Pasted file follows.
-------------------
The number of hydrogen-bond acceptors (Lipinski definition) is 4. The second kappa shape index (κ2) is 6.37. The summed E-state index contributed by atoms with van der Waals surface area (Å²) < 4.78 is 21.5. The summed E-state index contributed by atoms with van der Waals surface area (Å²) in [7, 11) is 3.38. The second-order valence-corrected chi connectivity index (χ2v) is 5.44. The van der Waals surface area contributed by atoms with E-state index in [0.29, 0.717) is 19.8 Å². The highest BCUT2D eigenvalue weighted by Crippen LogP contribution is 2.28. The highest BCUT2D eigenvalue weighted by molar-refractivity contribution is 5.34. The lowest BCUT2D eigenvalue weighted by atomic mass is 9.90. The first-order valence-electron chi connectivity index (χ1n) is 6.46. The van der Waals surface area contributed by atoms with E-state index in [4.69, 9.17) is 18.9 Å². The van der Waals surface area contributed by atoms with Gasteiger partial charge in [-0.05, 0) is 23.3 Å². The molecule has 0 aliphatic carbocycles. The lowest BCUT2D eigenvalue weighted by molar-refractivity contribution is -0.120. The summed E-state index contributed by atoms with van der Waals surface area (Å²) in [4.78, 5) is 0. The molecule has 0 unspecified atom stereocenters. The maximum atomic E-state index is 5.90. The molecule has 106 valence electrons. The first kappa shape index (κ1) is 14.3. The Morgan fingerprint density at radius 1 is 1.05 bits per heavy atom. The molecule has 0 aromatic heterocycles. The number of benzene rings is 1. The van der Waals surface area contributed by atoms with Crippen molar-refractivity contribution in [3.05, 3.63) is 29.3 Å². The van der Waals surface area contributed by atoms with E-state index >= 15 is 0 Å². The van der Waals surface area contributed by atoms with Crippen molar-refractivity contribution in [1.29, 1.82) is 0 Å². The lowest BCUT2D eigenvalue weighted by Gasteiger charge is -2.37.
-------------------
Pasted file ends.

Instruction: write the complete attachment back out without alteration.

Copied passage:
The number of hydrogen-bond acceptors (Lipinski definition) is 4. The second kappa shape index (κ2) is 6.37. The summed E-state index contributed by atoms with van der Waals surface area (Å²) < 4.78 is 21.5. The summed E-state index contributed by atoms with van der Waals surface area (Å²) in [7, 11) is 3.38. The second-order valence-corrected chi connectivity index (χ2v) is 5.44. The van der Waals surface area contributed by atoms with E-state index in [0.29, 0.717) is 19.8 Å². The highest BCUT2D eigenvalue weighted by Crippen LogP contribution is 2.28. The highest BCUT2D eigenvalue weighted by molar-refractivity contribution is 5.34. The lowest BCUT2D eigenvalue weighted by atomic mass is 9.90. The first-order valence-electron chi connectivity index (χ1n) is 6.46. The van der Waals surface area contributed by atoms with E-state index in [4.69, 9.17) is 18.9 Å². The van der Waals surface area contributed by atoms with Gasteiger partial charge in [-0.05, 0) is 23.3 Å². The molecule has 0 aliphatic carbocycles. The lowest BCUT2D eigenvalue weighted by molar-refractivity contribution is -0.120. The summed E-state index contributed by atoms with van der Waals surface area (Å²) in [4.78, 5) is 0. The molecule has 0 unspecified atom stereocenters. The maximum atomic E-state index is 5.90. The molecule has 106 valence electrons. The first kappa shape index (κ1) is 14.3. The Morgan fingerprint density at radius 1 is 1.05 bits per heavy atom. The molecule has 0 aromatic heterocycles. The number of benzene rings is 1. The van der Waals surface area contributed by atoms with Crippen molar-refractivity contribution in [3.05, 3.63) is 29.3 Å². The van der Waals surface area contributed by atoms with E-state index >= 15 is 0 Å². The van der Waals surface area contributed by atoms with Crippen molar-refractivity contribution in [1.29, 1.82) is 0 Å². The lowest BCUT2D eigenvalue weighted by Gasteiger charge is -2.37.